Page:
More than half of Zimbabwe’s banks have adopted chip-based payment cards as a way of protecting card users against fraud at point-of- sale machines.
RBZ started the journey to promote the adoption of Europay, MasterCard, Visa (EMV) technology in December 2014 when the regulator urged banks to ensure compliance with the EMV standards in order to minimise potential of monetary losses and fraud arising from card related risks.
EMV technology is the global standard for chip-based debit and credit Card transactions. The technology has inbuilt capability which has an effect of decreasing card fraud as cards contain a microprocessor chip that stores information securely and carry security credentials that are encoded by the card issuer at the time each card is personalised for an individual cardholder using user-specific keys.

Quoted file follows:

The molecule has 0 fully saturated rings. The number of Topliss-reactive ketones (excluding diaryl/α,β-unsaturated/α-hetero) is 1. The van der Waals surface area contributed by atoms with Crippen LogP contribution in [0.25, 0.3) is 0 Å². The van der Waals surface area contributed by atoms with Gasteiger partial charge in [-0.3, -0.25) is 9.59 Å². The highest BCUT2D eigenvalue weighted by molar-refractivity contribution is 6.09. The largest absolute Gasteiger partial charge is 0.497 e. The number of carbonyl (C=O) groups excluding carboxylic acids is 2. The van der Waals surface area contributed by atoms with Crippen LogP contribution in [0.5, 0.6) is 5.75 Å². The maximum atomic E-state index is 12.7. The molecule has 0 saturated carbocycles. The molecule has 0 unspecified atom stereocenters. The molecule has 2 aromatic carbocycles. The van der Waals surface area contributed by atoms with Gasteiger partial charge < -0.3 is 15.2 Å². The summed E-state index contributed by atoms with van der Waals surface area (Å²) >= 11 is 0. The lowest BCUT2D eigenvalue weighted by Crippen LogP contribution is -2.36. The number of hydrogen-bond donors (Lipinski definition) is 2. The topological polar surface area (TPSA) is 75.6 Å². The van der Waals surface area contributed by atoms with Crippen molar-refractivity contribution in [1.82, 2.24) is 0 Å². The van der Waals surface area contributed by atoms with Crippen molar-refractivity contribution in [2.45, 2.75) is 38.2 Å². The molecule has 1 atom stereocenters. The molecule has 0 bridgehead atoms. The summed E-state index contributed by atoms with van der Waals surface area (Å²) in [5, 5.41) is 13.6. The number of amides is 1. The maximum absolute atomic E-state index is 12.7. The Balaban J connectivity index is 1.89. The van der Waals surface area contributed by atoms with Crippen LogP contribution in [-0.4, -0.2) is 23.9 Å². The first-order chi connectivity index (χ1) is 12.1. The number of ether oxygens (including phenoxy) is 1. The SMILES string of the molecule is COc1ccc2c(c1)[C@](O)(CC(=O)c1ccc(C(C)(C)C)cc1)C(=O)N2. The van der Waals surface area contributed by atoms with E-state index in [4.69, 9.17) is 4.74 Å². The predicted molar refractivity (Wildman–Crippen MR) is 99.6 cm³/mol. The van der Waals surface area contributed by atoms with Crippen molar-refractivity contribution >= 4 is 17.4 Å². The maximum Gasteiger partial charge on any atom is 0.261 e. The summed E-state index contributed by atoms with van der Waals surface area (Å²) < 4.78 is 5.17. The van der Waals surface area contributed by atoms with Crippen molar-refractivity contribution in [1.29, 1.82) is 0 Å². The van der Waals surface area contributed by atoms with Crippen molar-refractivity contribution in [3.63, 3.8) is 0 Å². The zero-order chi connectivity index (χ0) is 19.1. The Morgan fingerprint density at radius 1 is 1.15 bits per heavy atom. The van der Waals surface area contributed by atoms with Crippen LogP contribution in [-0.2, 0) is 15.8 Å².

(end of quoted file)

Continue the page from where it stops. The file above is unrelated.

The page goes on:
Zimbabwean banks have until March 31, 2020 to comply with EMV standards.
Zimswitch deputy chief executive Zabron Chilakalaka, told Business Times that out of 18 banks in Zimbabwe over 10 banks have complied with the RBZ’s EMV directive.
“The players in the payments industry have responded well to the RBZ directive which has seen upgrades being done on POS terminals, software and banks issuing new chip cards.
“The journey requires a lot of resources and investment into the upgrades, coming up with new procedures as well as designing new chip cards to replace the magnetic stripe cards. The market should be commended for the great strides made to date. It is reported that almost 100% of the POS terminals in the market are EMV compliant and already processing chip cards,” said Chilakalaka.
The use of bank cards has been on the increase in Zimbabwe and this has seen an increase in the number of POS terminals deployed in the country jumping to 107 067 in Q1 2019 from as low as 7464 in Q1 2014 under the financial inclusion drive.
CABS, FBC, Nedbank, POSB and Steward are some of the banks which are already issuing cards using the Zimswitch EMV local card standard.